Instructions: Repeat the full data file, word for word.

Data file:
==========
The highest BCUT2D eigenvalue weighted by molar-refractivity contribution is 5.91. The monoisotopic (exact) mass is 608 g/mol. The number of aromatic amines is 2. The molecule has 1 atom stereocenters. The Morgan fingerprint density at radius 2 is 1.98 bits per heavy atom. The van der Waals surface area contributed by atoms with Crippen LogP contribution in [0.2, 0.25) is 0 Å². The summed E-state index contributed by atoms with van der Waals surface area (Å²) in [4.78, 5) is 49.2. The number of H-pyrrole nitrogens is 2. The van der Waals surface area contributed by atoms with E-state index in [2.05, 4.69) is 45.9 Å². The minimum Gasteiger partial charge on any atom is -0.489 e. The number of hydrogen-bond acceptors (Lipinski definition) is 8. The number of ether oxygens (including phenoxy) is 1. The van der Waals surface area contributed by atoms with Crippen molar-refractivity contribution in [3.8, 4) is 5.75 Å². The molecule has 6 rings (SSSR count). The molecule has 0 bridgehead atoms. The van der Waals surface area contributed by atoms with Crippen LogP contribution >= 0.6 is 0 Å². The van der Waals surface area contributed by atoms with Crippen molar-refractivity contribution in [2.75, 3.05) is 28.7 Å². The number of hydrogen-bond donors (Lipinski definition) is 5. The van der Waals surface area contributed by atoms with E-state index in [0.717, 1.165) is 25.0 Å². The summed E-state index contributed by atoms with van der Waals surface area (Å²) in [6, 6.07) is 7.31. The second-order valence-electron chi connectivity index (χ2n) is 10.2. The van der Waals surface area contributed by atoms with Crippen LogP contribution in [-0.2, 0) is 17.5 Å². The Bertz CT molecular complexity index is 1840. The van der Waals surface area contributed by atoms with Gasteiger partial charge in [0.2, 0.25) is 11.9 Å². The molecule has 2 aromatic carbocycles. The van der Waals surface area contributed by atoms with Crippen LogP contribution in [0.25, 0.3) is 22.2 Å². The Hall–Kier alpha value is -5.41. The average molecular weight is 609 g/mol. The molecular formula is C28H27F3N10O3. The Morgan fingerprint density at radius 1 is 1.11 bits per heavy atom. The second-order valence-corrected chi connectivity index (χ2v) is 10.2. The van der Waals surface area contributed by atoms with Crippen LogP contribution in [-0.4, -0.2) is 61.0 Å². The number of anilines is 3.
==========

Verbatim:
The highest BCUT2D eigenvalue weighted by molar-refractivity contribution is 5.91. The monoisotopic (exact) mass is 608 g/mol. The number of aromatic amines is 2. The molecule has 1 atom stereocenters. The Morgan fingerprint density at radius 2 is 1.98 bits per heavy atom. The van der Waals surface area contributed by atoms with Crippen LogP contribution in [0.2, 0.25) is 0 Å². The summed E-state index contributed by atoms with van der Waals surface area (Å²) in [4.78, 5) is 49.2. The number of H-pyrrole nitrogens is 2. The van der Waals surface area contributed by atoms with E-state index in [2.05, 4.69) is 45.9 Å². The minimum Gasteiger partial charge on any atom is -0.489 e. The number of hydrogen-bond acceptors (Lipinski definition) is 8. The number of ether oxygens (including phenoxy) is 1. The van der Waals surface area contributed by atoms with Crippen molar-refractivity contribution in [3.8, 4) is 5.75 Å². The molecule has 6 rings (SSSR count). The molecule has 0 bridgehead atoms. The van der Waals surface area contributed by atoms with Crippen LogP contribution >= 0.6 is 0 Å². The van der Waals surface area contributed by atoms with Crippen molar-refractivity contribution in [2.75, 3.05) is 28.7 Å². The number of hydrogen-bond donors (Lipinski definition) is 5. The van der Waals surface area contributed by atoms with E-state index in [0.717, 1.165) is 25.0 Å². The summed E-state index contributed by atoms with van der Waals surface area (Å²) in [6, 6.07) is 7.31. The second-order valence-electron chi connectivity index (χ2n) is 10.2. The van der Waals surface area contributed by atoms with Crippen LogP contribution in [-0.2, 0) is 17.5 Å². The Bertz CT molecular complexity index is 1840. The van der Waals surface area contributed by atoms with Gasteiger partial charge in [0.2, 0.25) is 11.9 Å². The molecule has 2 aromatic carbocycles. The van der Waals surface area contributed by atoms with Crippen LogP contribution in [0.25, 0.3) is 22.2 Å². The Hall–Kier alpha value is -5.41. The average molecular weight is 609 g/mol. The molecular formula is C28H27F3N10O3. The Morgan fingerprint density at radius 1 is 1.11 bits per heavy atom. The second-order valence-corrected chi connectivity index (χ2v) is 10.2. The van der Waals surface area contributed by atoms with Crippen LogP contribution in [-0.4, -0.2) is 61.0 Å². The number of anilines is 3.